Oxford Martin School academics have been giving their views on the latest report from the Intergovernmental Panel on Climate Change (IPCC), which assessed the impacts of climate change on human and natural systems, and looked at options for adaptation.
Published on March 31, the report says the effects of climate change are already occurring on all continents and across the oceans. The world, in many cases, is ill-prepared for risks from a changing climate, the authors found. But they also concluded that there are opportunities to respond to such risks, though the risks will be difficult to manage with high levels of warming.
"The key new finding is that climate change is being felt by people and not just by polar bears," Professor Myles Allen, Co-Director of the Oxford Martin Programme on Resource Stewardship, told the Wall Street Journal. Since the IPCC's last impact assessment, he said, "the scientific literature has advanced and we have a lot more information, especially about the opportunities for adapting to climate change."
Professor Charles Godfray, Director of the Oxford Martin Programme on the Future of Food, told BBC Radio 5 Live that the threats of climate change to food supply and food security needed to be addressed. "We are already facing challenges due the world's growing population: people are becoming wealthier and want a diet richer in meat, which will have an impact on the environment," he said. "What the IPCC's excellent report says is that we need to pursue these challenges even more vigorously
"In this country we need to have an agricultural system that is more resilient to the type of shocks that we have seen in the past couple of months but also more efficient at responding to an increase in global food prices.
"With changing patterns of rainfall we need to think ahead about what types of crops will be appropriate. In different places crops will be easier to grow than they are today. What's worrying is that all the models say we will see an increase in extreme events. We need to think about farming resilience but also financial resilience, such as having the appropriate insurance."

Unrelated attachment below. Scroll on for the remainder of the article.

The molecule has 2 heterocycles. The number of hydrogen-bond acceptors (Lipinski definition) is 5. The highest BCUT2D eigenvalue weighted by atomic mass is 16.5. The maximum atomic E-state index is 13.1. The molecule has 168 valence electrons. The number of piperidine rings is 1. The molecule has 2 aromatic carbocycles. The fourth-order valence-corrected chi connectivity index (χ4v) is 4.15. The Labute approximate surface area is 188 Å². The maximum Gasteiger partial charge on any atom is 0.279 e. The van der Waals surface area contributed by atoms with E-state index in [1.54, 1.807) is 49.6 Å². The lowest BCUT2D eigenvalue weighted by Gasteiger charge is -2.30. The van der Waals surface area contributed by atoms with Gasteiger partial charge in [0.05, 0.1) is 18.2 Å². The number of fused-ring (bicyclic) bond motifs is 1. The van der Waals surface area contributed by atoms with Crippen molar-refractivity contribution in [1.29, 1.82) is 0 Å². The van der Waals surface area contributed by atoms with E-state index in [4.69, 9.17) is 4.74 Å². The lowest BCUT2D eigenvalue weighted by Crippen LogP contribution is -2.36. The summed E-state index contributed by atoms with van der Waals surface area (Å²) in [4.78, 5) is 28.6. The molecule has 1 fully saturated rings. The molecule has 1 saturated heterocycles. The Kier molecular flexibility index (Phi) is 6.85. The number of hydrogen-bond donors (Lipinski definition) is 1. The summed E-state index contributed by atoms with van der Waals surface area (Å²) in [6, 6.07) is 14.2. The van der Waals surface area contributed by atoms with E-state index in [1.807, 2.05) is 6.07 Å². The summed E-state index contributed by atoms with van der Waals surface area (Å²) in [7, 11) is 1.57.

Professor Jim Hall, Director of Oxford's Environmental Change Institute and Co-Director of the Oxford Martin Programme on Resource Stewardship, told The Daily Telegraph that the latest evidence showed temperatures would increase, as would extreme weather events such as floods and droughts.
"It's very difficult to attribute a specific event to climate but what we've seen this winter is consistent with what we would expect from a changing climate. We need to be looking to the long term; there are lots of decisions we need to make now in terms not building where it could exacerbate flooding, and protecting against flooding. Human beings are very much going to feel the impact of climate change."
Professor Cameron Hepburn, Director of the Economics of Sustainability Programme at the Institute for New Economic Thinking at the Oxford Martin School, took issue with the basis for the withdrawal of Professor Richard Tol's support for the IPCC report.
In a letter to the Financial Times, he said: "Climate scientists have shown current trends in annual global emissions of greenhouse gases to be more consistent with warming of 4 centigrade degrees than 2 centigrade degrees, which would create much higher risks of catastrophic impacts.
"Although a 4 centigrade degrees increase is not yet unavoidable, there are massive lags created by the lock-in of high-carbon energy infrastructure and the relatively slow response of the Earth’s climatic system to rapidly rising levels of greenhouse gases in the atmosphere.
"Accelerated cuts in emissions are required to avoid the biggest risks. The economically rational prescriptions are a strong carbon price, support for R&D to reduce costs of cleaner technologies, and measures to address related market failures."